On January 25th, news broke that former Secretary of State Hillary Clinton, her daughter, Chelsea Clinton, and Sundog Pictures founder Sam Branson were to adapt author Gayle Tzemach Lemmon’s The Daughters of Kobani: A Story of Rebellion, Courage, and Justice and make it a TV series.
The Daughters of Kobani features the story of the Women’s Protection Units (YPJ), which is considered the female wing of Peoples’ Protection Units (YPG), a left-wing of Kurdish militia.
YPJ’s Feminism or Terrorism?
Given that YPJ is a group of female fighters, they have been recognized by Western countries for their persistence to stand up to patriarchy. That said, the stories that are supposedly made to tackle the narrative drift from it, and instead, take on other themes like making it about a Western protagonist who’s in the middle of the scene.
Earlier in Nov. 18, 2020, a review by Hollywood Reporter of Hulu’s eight-part series No Man’s Land, a TV series described by Hulu as being about “traveling on a death-defying journey with the YPJ, a unit of Kurdish female fighters through ISIS-occupied territory,” depicts how the series focuses on the protagonist Antoine instead of delving into the Syrian civil war: “Don’t be fooled into thinking that No Man’s Land is, on any level, the story of the YPJ, an elite unit of Kurdish freedom fighters, all women. It’s barely, if at all, a story about the Syrian civil war…instead it’s an outsider’s look at a very real, very tragic situation that gets lost in a familiar structure and twisty plot points.”
The Clintons’ TV series is to focus on the story of the women of the YPJ. Given the Clintons’ history of (white) feminism, such a statement says a lot about the fact that the main theme of this series takes on the feminist lens of having an all-women unit that does incredible stuff which leaves men in awe, pandering to the male gaze. Hillary Clinton tells Deadline, “The Daughters of Kobani is an extraordinary account of brave, defiant women fighting for justice and equality.”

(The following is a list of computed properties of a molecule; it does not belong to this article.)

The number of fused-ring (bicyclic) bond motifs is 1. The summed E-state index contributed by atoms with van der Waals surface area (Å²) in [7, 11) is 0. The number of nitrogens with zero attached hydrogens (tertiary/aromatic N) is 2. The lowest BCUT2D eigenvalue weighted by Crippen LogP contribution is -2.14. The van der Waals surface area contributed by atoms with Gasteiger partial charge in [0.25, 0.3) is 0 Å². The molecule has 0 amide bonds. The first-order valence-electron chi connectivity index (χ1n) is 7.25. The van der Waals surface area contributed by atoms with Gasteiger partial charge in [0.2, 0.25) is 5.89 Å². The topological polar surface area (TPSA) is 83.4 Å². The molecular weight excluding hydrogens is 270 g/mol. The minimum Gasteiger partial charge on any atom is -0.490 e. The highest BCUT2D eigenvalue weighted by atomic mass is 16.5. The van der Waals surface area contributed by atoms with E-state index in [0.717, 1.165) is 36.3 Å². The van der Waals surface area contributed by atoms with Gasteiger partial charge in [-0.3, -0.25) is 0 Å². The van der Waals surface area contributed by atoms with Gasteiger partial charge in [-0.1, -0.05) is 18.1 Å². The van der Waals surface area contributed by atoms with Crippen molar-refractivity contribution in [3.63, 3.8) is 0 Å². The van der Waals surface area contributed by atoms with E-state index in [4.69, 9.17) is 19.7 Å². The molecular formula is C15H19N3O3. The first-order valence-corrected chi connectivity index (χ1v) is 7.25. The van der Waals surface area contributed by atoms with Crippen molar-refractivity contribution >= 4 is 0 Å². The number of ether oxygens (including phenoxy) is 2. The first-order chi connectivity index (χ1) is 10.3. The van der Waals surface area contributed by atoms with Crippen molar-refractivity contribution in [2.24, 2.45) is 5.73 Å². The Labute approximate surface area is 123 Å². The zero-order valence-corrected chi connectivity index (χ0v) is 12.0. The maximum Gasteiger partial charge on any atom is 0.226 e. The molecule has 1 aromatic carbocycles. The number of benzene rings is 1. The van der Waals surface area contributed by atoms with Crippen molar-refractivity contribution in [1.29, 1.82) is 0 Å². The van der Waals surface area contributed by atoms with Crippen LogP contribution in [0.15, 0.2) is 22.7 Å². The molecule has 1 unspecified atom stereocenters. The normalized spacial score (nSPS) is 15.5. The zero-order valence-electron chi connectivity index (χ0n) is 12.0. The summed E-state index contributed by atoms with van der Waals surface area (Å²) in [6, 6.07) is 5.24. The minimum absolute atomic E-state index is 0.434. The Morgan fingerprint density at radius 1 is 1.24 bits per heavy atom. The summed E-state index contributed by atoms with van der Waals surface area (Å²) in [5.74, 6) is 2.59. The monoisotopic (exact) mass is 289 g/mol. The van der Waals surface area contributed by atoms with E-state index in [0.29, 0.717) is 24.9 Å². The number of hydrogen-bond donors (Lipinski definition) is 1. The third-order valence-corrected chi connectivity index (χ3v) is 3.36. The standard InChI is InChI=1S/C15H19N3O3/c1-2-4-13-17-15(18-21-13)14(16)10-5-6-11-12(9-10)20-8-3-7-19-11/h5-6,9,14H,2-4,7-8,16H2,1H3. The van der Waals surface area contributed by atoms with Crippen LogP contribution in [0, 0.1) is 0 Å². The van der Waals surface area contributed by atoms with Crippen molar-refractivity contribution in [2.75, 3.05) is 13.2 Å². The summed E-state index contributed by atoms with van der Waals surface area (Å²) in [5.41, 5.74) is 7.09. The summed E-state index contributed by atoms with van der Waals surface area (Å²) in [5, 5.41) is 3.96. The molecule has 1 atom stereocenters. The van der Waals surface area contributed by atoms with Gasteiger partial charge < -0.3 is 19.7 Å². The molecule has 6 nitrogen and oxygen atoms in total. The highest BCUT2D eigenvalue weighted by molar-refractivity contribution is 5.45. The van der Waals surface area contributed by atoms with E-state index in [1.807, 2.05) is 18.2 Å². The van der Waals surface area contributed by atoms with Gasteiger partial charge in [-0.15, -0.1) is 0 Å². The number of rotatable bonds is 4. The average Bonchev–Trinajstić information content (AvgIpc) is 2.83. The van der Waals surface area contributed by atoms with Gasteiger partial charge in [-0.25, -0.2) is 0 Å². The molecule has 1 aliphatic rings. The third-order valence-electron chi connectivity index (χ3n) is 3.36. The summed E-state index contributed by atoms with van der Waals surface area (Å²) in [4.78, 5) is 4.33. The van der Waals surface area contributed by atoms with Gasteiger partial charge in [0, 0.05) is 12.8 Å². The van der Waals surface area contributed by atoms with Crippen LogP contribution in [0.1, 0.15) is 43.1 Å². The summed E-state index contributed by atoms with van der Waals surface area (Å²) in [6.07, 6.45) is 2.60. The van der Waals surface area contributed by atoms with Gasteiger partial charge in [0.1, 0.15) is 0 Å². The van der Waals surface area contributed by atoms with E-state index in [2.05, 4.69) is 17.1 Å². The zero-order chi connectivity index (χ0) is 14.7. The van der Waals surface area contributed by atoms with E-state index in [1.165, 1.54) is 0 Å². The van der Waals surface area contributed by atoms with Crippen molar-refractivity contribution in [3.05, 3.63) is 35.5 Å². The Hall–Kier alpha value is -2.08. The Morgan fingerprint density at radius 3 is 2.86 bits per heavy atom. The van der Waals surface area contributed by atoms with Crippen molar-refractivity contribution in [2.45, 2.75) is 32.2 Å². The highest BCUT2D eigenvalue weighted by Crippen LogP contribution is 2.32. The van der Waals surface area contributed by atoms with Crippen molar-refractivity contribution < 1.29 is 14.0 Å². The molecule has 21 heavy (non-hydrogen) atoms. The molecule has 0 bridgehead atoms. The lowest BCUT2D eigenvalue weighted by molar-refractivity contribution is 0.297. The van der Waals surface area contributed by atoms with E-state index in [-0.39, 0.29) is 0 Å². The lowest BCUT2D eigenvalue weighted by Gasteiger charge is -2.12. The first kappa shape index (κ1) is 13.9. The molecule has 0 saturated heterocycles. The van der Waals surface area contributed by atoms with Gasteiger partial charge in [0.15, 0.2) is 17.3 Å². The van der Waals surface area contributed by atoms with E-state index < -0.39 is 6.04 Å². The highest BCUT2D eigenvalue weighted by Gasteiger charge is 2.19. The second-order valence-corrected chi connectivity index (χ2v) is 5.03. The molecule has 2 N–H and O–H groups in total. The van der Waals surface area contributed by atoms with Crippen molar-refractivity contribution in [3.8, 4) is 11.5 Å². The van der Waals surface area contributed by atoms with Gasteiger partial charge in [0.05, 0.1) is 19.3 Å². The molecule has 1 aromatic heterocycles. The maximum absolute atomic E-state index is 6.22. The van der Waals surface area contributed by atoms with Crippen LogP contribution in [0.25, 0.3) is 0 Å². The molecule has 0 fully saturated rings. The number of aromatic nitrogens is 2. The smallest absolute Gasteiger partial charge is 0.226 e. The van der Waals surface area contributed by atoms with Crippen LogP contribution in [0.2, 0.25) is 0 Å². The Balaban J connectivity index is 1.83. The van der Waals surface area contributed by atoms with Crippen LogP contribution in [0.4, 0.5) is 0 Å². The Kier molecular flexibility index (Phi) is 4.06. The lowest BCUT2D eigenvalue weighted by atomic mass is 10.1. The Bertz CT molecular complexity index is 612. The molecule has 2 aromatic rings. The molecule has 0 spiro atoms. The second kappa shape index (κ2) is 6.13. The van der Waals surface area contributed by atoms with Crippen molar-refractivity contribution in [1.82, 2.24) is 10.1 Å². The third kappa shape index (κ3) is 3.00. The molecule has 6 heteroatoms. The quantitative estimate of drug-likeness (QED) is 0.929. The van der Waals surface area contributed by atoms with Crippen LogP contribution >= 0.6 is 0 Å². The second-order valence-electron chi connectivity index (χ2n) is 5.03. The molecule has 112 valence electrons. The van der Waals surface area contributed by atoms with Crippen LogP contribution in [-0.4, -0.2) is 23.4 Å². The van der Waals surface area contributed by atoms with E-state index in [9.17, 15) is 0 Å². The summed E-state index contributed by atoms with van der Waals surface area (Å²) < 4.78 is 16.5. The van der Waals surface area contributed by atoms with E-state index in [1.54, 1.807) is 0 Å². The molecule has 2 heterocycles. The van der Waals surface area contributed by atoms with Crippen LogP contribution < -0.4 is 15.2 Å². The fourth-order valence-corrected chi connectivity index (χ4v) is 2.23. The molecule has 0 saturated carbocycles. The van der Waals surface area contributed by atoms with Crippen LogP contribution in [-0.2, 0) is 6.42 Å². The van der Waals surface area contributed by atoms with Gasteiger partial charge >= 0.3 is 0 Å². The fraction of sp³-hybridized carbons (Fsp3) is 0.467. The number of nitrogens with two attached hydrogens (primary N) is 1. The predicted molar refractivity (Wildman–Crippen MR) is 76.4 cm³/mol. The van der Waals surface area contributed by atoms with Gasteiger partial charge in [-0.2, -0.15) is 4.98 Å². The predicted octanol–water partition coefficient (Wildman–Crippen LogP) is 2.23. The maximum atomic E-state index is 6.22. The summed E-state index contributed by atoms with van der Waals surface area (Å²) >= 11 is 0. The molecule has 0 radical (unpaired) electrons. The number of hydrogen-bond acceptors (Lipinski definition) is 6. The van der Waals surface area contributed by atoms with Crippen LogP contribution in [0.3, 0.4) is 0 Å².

This series is not just a romanticism of the struggle in Syria, but also a subtle way of overlooking the complexity of the situation and bloodbath in Syria. This is especially true when it comes to the fuss about the YPJ being the female wing of the YPG. The YPG is believed to be recognized by the United States as the offshoot of the terrorist organization Kurdistan Workers Party (PKK) that is listed in Foreign Terrorist Organizations (FTO): “The CIA also used to recognize the YPG as the Syrian wing of the PKK, as it was stated on their official website. The statement was removed after the U.S. decided to abandon moderate Syrian opposition and partner with the YPG.”
On top of that, the YPG doesn’t seem to be on good terms with Syrians who are the local citizens of Syria. Getty Images captured Syrians protesting against the YPG, carrying signs in English and in Arabic, respectively, that read “YPG, give us back the electricity,” “YPG is cutting out electricity,” and “We don’t want to live without electricity.” And, According to the U.S. State Department “the YPG violently suppressed freedom of assembly and severely limited freedom of speech in areas under their control.”
A flashback to the capture of Abdullah Ocalan, the leader of the PKK on Feb. 15, 1999 adds further to the whole drama. During the term of Bill Clinton’s administration, The New York Times reported on February 20, 1999 “like Turkey, the United States, whose involvement in Mr. Ocalan’s capture was reported today by The Los Angeles Times, considers Mr. Ocalan a terrorist. He leads the Kurdistan Workers Party.”
Cultural Appreciation or Appropriation?
The problems that the TV series constitute do not end here. The fact that the Clintons are stating that they created HiddenLight Productions to “celebrate the best of the human spirit and help audiences see the world in new ways,” especially when they actually took a narrative about the Kurdish from a White author, contradicts their vision of depicting the world in ways other than the typical lens of the mainstream — which constitutes cultural appropriation.
In a tweet reply, Dashni Morad, an Iraqi Kurdish-Dutch singer, songwriter, presenter, TV journalist, and human rights and environmental activist condemned the Clintons for letting “Hollywood writers be the voice of the heroics Kurdish women who led the resistance against #isis.”
The Scottish politician Ross Greer is also on the same page as Morad and even recommends the Clintons to, instead, adapt The End Will Be Spectacular, a movie that is “on the bases of feminism and libertarian ideals.”
Ambassador Dr. Muhammad Shahid Amin Khan, the 4th World Chairman of the International Human Rights Commission (IHRC) echoes Morad’s idea:
The ultimate take is that the Clintons’ step to make such a TV series shows how opportunistic they are. Promoting a group such as the YPJ as heroic is an oversimplification and reductionist view of the conflict in Syria. It negates the voices of Syrians impacted by the conflict who have been oppressed by groups such as the YPG. Having women acting as an oppressive force as opposed to men is neither progressive nor feminist. And, if anything, such a move by the Clintons to make this show proves how fake their feminist stance is, and how their keenness on voicing others is about nothing but promoting themselves.